From the outset, Longplayer was a project designed to seek out its own survival strategies. Over the last few years this effort has been focussed on the development of Longplayer Live, a long-durational live performance for 6 – 12 players. Representing a unique fragment from an enormous continuum, each live performance is calculated to synchronize precisely with Longplayer’s 1000-year score.
Longplayer Live is performed on a giant orchestral instrument comprised of 234 Singing Bowls, arranged in six concentric rings. The largest of these rings measures 20 metres (66 ft) in diameter, forming the outer edge of a vast musical installation.
The instrument and performance are based on Jem Finer’s graphical score of 2002. Accordingly, Longplayer’s six parallel transpositions are configured as a nested arrangement of ring-shaped tables, atop which sit the enormous array of tuned bells required to produce every sound in Longplayer’s 1000-year span. (A more detailed explanation of how the performance works is in Finer’s Composer’s Note of 2009.)
Longplayer Live’s inaugural performance took place over 1000 minutes (16 hours 40 minutes) on September 12th – 13th, 2009. A second performance of 3 hours’ length rang in the New Year at the Lighthouse on December 31st 2009.
The Longplayer Live instrument is still under construction, with new sections being completed as they are needed for individual performances. In order to fund the continuing work on the instrument and the production of future live events, The Longplayer Trust is inviting donations on a bowl-by-bowl basis. When you fund a bowl, it is engraved with a word of your choice.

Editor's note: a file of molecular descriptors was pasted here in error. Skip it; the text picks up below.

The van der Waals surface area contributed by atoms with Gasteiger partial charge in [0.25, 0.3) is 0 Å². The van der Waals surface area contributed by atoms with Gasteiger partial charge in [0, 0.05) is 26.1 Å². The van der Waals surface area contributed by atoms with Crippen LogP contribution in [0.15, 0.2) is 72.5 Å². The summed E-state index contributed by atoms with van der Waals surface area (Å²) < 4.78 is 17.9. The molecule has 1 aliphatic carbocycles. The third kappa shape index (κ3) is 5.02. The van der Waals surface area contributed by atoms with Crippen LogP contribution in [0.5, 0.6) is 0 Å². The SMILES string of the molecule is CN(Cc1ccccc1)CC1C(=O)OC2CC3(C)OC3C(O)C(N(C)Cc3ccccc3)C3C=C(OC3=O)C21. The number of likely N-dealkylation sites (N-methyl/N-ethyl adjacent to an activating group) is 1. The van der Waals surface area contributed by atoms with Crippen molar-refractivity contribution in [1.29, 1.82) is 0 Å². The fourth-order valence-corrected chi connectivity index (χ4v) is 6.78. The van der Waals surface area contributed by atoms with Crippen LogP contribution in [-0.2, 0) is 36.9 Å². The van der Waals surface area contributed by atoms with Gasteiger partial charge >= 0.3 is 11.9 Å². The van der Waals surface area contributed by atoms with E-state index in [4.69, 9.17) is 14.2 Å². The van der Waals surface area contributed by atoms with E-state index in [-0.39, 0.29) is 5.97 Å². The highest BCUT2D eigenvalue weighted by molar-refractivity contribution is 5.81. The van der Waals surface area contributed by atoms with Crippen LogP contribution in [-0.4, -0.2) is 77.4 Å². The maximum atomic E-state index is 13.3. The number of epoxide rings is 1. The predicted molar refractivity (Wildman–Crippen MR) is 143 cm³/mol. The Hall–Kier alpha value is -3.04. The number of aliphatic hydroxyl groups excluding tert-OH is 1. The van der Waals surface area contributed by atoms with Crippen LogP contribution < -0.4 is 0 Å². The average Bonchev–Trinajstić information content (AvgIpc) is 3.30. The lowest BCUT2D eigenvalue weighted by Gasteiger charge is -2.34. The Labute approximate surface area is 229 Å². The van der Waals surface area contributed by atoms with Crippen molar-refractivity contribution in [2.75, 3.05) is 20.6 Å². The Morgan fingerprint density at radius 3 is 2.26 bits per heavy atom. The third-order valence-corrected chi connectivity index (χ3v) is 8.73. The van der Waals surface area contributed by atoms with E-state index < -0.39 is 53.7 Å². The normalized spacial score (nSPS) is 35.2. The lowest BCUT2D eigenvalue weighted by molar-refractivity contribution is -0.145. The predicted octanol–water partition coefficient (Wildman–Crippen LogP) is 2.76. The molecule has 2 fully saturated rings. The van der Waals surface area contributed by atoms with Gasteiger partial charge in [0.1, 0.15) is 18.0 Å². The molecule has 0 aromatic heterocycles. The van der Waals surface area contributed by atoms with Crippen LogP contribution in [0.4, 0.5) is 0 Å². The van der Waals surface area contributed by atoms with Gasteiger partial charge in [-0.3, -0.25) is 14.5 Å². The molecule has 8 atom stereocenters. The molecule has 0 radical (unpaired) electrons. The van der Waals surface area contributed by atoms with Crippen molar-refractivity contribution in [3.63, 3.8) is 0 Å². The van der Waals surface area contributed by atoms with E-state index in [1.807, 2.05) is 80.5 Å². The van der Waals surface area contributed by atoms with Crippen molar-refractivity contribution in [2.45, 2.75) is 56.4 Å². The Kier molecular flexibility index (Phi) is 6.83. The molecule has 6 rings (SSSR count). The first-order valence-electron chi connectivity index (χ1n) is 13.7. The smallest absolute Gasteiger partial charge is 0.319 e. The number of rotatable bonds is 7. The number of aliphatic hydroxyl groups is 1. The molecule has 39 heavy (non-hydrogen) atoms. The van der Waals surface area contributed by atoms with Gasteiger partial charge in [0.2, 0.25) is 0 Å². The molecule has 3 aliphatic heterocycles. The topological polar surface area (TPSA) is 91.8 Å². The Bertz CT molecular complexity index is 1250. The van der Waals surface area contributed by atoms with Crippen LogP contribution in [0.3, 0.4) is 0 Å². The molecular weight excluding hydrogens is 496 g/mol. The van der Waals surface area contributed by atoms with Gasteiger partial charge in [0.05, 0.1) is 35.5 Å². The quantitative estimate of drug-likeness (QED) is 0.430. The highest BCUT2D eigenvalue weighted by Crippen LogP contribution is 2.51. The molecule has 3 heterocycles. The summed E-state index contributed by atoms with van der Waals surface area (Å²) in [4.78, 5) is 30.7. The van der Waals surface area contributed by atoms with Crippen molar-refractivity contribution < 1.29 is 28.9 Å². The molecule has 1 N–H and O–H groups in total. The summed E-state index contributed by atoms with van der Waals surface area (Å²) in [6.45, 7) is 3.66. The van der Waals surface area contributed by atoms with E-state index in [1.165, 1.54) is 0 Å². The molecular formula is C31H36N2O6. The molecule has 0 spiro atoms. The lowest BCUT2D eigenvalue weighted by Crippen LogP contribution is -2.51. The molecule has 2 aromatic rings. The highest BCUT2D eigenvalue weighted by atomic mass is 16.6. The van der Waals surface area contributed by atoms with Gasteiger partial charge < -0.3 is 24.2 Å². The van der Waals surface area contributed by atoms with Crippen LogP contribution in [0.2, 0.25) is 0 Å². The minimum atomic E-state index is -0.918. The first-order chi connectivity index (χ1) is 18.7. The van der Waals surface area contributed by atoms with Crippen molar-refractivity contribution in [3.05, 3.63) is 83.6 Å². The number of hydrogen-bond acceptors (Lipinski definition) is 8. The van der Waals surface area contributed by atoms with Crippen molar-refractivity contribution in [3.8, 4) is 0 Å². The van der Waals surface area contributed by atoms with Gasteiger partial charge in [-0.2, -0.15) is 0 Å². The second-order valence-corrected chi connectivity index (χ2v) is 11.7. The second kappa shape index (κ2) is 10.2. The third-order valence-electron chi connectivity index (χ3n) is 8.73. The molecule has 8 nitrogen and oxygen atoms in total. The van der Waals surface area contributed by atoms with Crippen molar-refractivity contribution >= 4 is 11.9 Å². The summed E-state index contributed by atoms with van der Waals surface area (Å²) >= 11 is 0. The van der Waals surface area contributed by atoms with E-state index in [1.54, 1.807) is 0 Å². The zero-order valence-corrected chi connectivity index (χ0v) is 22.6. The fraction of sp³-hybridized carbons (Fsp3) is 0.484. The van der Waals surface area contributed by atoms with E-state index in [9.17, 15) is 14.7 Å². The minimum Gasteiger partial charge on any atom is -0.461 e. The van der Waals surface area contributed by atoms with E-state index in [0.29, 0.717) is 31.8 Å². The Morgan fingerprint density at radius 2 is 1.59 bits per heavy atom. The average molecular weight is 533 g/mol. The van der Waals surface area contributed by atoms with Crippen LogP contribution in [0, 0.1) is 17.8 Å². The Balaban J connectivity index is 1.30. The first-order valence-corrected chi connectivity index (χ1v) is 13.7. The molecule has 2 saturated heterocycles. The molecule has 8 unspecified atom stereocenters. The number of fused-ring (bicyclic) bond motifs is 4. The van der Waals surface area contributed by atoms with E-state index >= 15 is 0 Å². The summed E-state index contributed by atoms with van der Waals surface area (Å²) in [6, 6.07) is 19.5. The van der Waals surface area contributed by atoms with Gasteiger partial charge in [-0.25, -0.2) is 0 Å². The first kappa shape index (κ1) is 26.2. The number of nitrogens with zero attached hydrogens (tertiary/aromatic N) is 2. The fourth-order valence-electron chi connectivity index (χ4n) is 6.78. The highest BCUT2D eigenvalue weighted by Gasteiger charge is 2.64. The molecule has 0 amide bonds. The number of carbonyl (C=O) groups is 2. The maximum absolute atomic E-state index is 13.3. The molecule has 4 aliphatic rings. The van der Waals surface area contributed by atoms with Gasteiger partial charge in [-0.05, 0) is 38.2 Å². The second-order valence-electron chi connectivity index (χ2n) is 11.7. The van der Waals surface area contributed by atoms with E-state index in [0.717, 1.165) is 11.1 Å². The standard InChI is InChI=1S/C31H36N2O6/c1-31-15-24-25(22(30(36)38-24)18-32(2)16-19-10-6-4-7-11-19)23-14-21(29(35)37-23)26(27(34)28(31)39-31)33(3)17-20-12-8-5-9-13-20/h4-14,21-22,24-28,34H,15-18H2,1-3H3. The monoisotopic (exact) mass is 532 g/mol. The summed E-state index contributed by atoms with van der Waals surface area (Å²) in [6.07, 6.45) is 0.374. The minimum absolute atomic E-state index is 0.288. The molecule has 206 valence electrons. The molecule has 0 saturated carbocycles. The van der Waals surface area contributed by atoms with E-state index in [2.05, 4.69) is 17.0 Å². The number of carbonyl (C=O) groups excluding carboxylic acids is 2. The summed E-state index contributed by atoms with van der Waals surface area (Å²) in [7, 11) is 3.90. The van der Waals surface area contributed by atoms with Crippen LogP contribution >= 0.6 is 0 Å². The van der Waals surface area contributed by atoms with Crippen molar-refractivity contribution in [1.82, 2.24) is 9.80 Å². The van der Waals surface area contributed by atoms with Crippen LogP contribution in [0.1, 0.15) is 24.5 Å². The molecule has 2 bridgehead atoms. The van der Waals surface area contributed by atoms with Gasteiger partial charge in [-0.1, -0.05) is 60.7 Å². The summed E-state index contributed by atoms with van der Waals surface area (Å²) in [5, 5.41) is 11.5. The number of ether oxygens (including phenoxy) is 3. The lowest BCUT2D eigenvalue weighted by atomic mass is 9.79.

Once the 234-bowl instrument is completed, our long term ambition is to secure a permanent location for it, where Longplayer can play on into the foreseeable and unforeseeable future.
Dozens of supporters have already put their marks on the Longplayer bowls, with the 1st circle now completely sold out. Every bowl bought is a piece of the future.
After making your donation through paypal or bank transfer you will receive a receipt and confirmation. You may choose your inscription now or at a later date. Longplayer is a charitable trust, Registered Charity no. 108 7243.
If you don’t wish to buy a bowl but are still interested in supporting Longplayer, please consider making a donation via our Paypal account or bank transfer.
The Roundhouse, London, 12 – 13 September 2009
Jem Finer’s Longplayer is famously the longest non-repeating piece of music ever composed. It has been playing continuously since the first moments of the millennium, performed by computers around the world.
On September 12th, 2009, Longplayer took a giant step forward with its first-ever live performance, at the Roundhouse, London. This historic 17-hour event spanned 1000 minutes of Longplayer’s 1000-year duration, from 08:00 on the morning of the 12th until 00:40 on the morning of the 13th.